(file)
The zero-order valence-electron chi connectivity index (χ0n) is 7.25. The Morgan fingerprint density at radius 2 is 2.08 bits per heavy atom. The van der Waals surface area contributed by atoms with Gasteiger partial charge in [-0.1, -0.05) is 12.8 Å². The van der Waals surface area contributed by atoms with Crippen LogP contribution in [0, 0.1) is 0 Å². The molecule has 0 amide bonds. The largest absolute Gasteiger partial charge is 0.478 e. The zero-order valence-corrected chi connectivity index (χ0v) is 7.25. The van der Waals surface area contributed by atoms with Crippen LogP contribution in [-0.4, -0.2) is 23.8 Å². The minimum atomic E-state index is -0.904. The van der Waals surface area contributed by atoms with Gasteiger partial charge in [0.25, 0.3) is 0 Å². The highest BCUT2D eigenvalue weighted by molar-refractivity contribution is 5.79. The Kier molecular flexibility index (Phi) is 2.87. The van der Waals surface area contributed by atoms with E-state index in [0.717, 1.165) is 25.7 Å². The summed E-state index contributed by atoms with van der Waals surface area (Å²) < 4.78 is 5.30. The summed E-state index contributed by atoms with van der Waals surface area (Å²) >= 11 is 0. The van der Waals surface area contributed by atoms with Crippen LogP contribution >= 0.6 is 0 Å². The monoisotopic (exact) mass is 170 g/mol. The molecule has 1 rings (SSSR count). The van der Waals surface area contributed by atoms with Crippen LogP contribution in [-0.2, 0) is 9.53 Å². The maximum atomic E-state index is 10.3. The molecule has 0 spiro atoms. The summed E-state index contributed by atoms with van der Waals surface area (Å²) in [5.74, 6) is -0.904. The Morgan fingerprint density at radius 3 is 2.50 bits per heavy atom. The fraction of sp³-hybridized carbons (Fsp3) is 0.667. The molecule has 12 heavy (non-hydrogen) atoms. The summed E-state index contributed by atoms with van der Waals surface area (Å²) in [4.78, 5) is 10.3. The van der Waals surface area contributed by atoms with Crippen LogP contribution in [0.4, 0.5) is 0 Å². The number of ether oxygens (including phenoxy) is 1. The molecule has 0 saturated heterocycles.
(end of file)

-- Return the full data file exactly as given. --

The zero-order valence-electron chi connectivity index (χ0n) is 7.25. The Morgan fingerprint density at radius 2 is 2.08 bits per heavy atom. The van der Waals surface area contributed by atoms with Gasteiger partial charge in [-0.1, -0.05) is 12.8 Å². The van der Waals surface area contributed by atoms with Crippen LogP contribution in [0, 0.1) is 0 Å². The molecule has 0 amide bonds. The largest absolute Gasteiger partial charge is 0.478 e. The zero-order valence-corrected chi connectivity index (χ0v) is 7.25. The van der Waals surface area contributed by atoms with Crippen LogP contribution in [-0.4, -0.2) is 23.8 Å². The minimum atomic E-state index is -0.904. The van der Waals surface area contributed by atoms with Gasteiger partial charge in [0.25, 0.3) is 0 Å². The highest BCUT2D eigenvalue weighted by molar-refractivity contribution is 5.79. The Kier molecular flexibility index (Phi) is 2.87. The van der Waals surface area contributed by atoms with E-state index in [0.717, 1.165) is 25.7 Å². The summed E-state index contributed by atoms with van der Waals surface area (Å²) < 4.78 is 5.30. The summed E-state index contributed by atoms with van der Waals surface area (Å²) >= 11 is 0. The van der Waals surface area contributed by atoms with Crippen LogP contribution >= 0.6 is 0 Å². The monoisotopic (exact) mass is 170 g/mol. The molecule has 1 rings (SSSR count). The van der Waals surface area contributed by atoms with Crippen LogP contribution in [-0.2, 0) is 9.53 Å². The maximum atomic E-state index is 10.3. The molecule has 0 spiro atoms. The summed E-state index contributed by atoms with van der Waals surface area (Å²) in [5.74, 6) is -0.904. The Morgan fingerprint density at radius 3 is 2.50 bits per heavy atom. The fraction of sp³-hybridized carbons (Fsp3) is 0.667. The molecule has 12 heavy (non-hydrogen) atoms. The summed E-state index contributed by atoms with van der Waals surface area (Å²) in [4.78, 5) is 10.3. The van der Waals surface area contributed by atoms with Crippen LogP contribution in [0.4, 0.5) is 0 Å². The number of ether oxygens (including phenoxy) is 1. The molecule has 0 saturated heterocycles.